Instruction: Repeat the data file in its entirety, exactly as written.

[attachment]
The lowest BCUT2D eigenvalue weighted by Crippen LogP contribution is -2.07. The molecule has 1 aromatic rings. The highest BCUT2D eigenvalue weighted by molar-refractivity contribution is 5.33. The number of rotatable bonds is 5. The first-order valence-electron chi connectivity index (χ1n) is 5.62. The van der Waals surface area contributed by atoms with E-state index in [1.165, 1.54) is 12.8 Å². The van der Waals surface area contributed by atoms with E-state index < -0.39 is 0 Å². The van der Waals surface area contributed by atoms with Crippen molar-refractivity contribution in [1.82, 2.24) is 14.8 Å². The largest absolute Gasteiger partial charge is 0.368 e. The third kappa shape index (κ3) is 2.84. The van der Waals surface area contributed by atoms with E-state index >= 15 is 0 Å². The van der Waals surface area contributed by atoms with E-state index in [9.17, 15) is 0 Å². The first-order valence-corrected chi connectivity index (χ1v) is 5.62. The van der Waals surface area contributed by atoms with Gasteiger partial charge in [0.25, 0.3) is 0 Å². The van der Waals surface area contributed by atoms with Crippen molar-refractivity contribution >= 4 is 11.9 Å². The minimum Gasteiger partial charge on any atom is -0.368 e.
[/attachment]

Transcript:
The lowest BCUT2D eigenvalue weighted by Crippen LogP contribution is -2.07. The molecule has 1 aromatic rings. The highest BCUT2D eigenvalue weighted by molar-refractivity contribution is 5.33. The number of rotatable bonds is 5. The first-order valence-electron chi connectivity index (χ1n) is 5.62. The van der Waals surface area contributed by atoms with E-state index in [1.165, 1.54) is 12.8 Å². The van der Waals surface area contributed by atoms with E-state index < -0.39 is 0 Å². The van der Waals surface area contributed by atoms with Crippen molar-refractivity contribution in [1.82, 2.24) is 14.8 Å². The largest absolute Gasteiger partial charge is 0.368 e. The third kappa shape index (κ3) is 2.84. The van der Waals surface area contributed by atoms with E-state index >= 15 is 0 Å². The van der Waals surface area contributed by atoms with E-state index in [9.17, 15) is 0 Å². The first-order valence-corrected chi connectivity index (χ1v) is 5.62. The van der Waals surface area contributed by atoms with Gasteiger partial charge in [0.25, 0.3) is 0 Å². The van der Waals surface area contributed by atoms with Crippen molar-refractivity contribution >= 4 is 11.9 Å². The minimum Gasteiger partial charge on any atom is -0.368 e.